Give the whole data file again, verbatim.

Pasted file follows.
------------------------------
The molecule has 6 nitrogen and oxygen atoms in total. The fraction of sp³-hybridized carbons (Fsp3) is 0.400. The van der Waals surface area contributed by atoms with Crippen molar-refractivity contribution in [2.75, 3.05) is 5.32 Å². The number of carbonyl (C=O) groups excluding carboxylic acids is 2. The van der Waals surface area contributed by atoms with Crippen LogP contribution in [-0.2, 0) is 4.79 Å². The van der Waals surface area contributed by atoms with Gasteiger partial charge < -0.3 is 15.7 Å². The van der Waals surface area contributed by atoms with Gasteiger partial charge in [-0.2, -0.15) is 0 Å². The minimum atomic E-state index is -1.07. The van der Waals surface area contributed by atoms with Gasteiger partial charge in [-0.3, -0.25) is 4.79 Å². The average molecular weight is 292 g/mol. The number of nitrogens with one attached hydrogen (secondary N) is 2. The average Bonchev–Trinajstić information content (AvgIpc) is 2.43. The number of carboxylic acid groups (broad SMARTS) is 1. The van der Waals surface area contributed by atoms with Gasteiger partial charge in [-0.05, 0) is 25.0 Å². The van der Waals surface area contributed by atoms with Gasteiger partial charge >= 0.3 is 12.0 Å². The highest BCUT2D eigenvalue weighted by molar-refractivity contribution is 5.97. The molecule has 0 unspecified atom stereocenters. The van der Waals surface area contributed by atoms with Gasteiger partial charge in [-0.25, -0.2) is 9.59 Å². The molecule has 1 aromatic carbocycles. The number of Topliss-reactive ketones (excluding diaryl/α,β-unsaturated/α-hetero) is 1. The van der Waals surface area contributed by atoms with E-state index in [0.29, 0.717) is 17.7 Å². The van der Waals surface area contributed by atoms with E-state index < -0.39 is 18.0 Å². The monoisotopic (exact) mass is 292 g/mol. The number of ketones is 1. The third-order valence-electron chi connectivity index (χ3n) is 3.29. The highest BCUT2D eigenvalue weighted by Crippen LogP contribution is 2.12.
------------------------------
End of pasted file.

The molecule has 6 nitrogen and oxygen atoms in total. The fraction of sp³-hybridized carbons (Fsp3) is 0.400. The van der Waals surface area contributed by atoms with Crippen molar-refractivity contribution in [2.75, 3.05) is 5.32 Å². The number of carbonyl (C=O) groups excluding carboxylic acids is 2. The van der Waals surface area contributed by atoms with Crippen LogP contribution in [-0.2, 0) is 4.79 Å². The van der Waals surface area contributed by atoms with Gasteiger partial charge < -0.3 is 15.7 Å². The van der Waals surface area contributed by atoms with Gasteiger partial charge in [-0.2, -0.15) is 0 Å². The minimum atomic E-state index is -1.07. The van der Waals surface area contributed by atoms with Gasteiger partial charge in [-0.3, -0.25) is 4.79 Å². The average molecular weight is 292 g/mol. The number of nitrogens with one attached hydrogen (secondary N) is 2. The average Bonchev–Trinajstić information content (AvgIpc) is 2.43. The number of carboxylic acid groups (broad SMARTS) is 1. The van der Waals surface area contributed by atoms with Gasteiger partial charge in [-0.05, 0) is 25.0 Å². The van der Waals surface area contributed by atoms with Gasteiger partial charge >= 0.3 is 12.0 Å². The highest BCUT2D eigenvalue weighted by molar-refractivity contribution is 5.97. The molecule has 0 unspecified atom stereocenters. The van der Waals surface area contributed by atoms with Gasteiger partial charge in [-0.25, -0.2) is 9.59 Å². The molecule has 1 aromatic carbocycles. The number of Topliss-reactive ketones (excluding diaryl/α,β-unsaturated/α-hetero) is 1. The van der Waals surface area contributed by atoms with E-state index in [0.29, 0.717) is 17.7 Å². The van der Waals surface area contributed by atoms with E-state index < -0.39 is 18.0 Å². The monoisotopic (exact) mass is 292 g/mol. The number of ketones is 1. The third-order valence-electron chi connectivity index (χ3n) is 3.29. The highest BCUT2D eigenvalue weighted by Crippen LogP contribution is 2.12.